Rock to Road

News
New study looks at generating infrastructure dollars


June 20, 2014
By RCCAO

June 20, 2014, Toronto, Ont. – A new study from the
Residential and Civil Construction Alliance of Ontario shows that fuel taxes to
pay for transportation infrastructure is a second best option when compared to
road and parking pricing.

June 20, 2014, Toronto, Ont. – A new study from the
Residential and Civil Construction Alliance of Ontario shows that fuel taxes to
pay for transportation infrastructure is a second best option when compared to
road and parking pricing.

 

The breakthrough report, prepared by Professor Harry Kitchen
of the Department of Economics at Trent University in Peterborough, Ont., was
commissioned by the RCCAO to explore how much revenue might be generated from a
GTHA-wide fuel tax over the next 20 years. Kitchen concludes "that gas and
diesel fuel tax revenues are unlikely to generate enough revenue to fund future
road and transit expansions and that it is a blunt instrument to address
congestion."

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Instead, he recommends that innovative parking technologies
and levies as well as road pricing will prove to be much more effective at
reducing traffic congestion while at the same time generating revenue to fund
transportation/transit projects.

 

Among Kitchen's findings:

 

  • Fuel taxes to pay
    for transportation infrastructure is a "second best" option when
    compared to road and parking pricing.

 

  • Dedicated fuel
    taxes will result in additional revenue, but these monies will not shift
    driving behaviour during peak travel times.

 

  • Fuel tax revenues
    have helped municipalities fund some infrastructure needs, but these
    revenues have not increased in 20-years and are likely to decline due to
    an increase in more fuel efficient vehicles, an increasing
    reliance on electric and hybrid vehicles and people simply driving less.
    Hence, other revenue sources must be implemented to offset these losses.

 

  • As an alternative
    to fuel taxes, provincial politicians must stand up and take a good
    look at parking levies and road tolls as better ways to fund road and
    transit in the future.

 

  • Parking is
    currently inefficiently priced and tends to promote cruising for on-street
    parking in high-demand areas. Consequently, drivers spend a lot of time
    looking for a vacant spot which adds to traffic congestion,
    pollution, and results in lost productivity.

 

  • Efficiently
    implemented parking levies, including progressive pricing (where prices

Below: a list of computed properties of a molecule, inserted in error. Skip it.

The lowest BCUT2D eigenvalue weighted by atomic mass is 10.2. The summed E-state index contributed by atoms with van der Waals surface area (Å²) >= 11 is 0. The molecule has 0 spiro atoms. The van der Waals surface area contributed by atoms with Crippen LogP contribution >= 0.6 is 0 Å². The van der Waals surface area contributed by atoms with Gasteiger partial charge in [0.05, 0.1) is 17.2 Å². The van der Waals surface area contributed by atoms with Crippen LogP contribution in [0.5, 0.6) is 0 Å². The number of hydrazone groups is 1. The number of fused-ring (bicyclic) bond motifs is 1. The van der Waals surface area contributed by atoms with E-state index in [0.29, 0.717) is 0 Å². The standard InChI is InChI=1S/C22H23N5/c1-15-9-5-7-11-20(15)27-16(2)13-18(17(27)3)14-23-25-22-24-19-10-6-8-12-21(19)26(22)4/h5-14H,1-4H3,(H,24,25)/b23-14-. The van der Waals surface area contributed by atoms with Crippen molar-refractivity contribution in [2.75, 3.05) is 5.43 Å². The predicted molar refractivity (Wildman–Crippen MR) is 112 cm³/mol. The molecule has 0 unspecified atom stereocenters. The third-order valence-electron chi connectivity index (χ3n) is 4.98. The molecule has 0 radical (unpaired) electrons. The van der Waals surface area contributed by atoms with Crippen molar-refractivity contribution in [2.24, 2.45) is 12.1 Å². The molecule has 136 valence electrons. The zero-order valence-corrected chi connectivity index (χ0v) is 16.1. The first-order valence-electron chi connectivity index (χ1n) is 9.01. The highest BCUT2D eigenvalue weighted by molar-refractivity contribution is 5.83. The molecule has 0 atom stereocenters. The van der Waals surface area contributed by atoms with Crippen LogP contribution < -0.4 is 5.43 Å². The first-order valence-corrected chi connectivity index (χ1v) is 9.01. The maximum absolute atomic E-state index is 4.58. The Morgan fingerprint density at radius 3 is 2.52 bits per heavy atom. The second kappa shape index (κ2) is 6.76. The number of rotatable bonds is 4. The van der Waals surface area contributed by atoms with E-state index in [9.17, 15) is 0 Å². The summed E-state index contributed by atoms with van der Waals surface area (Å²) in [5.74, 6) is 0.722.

increase for longer stays), will result in better turnover of vehicles and
    will increase municipal revenue. Deployment of cell-pay parking will
    result in lower policing and traffic enforcement costs.

 

  • Road pricing
    applied at a regional scale is widely recognized as an effective travel
    demand management tool to internalize congestion, pollution, and
    other external costs of driving. More so than parking fees, they can
    influence all dimensions of travel choice: trip frequency,
    destination, travel mode, time of day or week and route.

 

  • Tolls can generate
    significant sums of revenue. In 2011, Highway 407 International
    earned gross revenues of $675 million (net income $128.3 million). The
    Province of Ontario plans to implement tolls on the new 407 East which
    will be built over the next few years.

 

  • In comparison, it
    is estimated that a one-cent fuel tax increase will yield about
    $90-million per year. Fuel tax revenues are not expected to increase by any
    notable amount over the next two decades. It's debatable if a fuel-tax
    increase will generate an adequate and sustainable source of revenue.

 

  • Road pricing and
    parking levies/taxes are a "first-best" policy. These instruments target
    those who use the roads, and are effective in tackling congestion
    and the problems that it creates.

 

Professor Kitchen's findings provide a cautionary tale.
"While this revenue stream will continue to be an important source of
revenue to fund transportation infrastructure in the coming years, it should
not be relied upon indefinitely," said Andy Manahan, Executive Director of
the RCCAO.

 

A full copy of the report can be viewed at: http://www.rccao.com.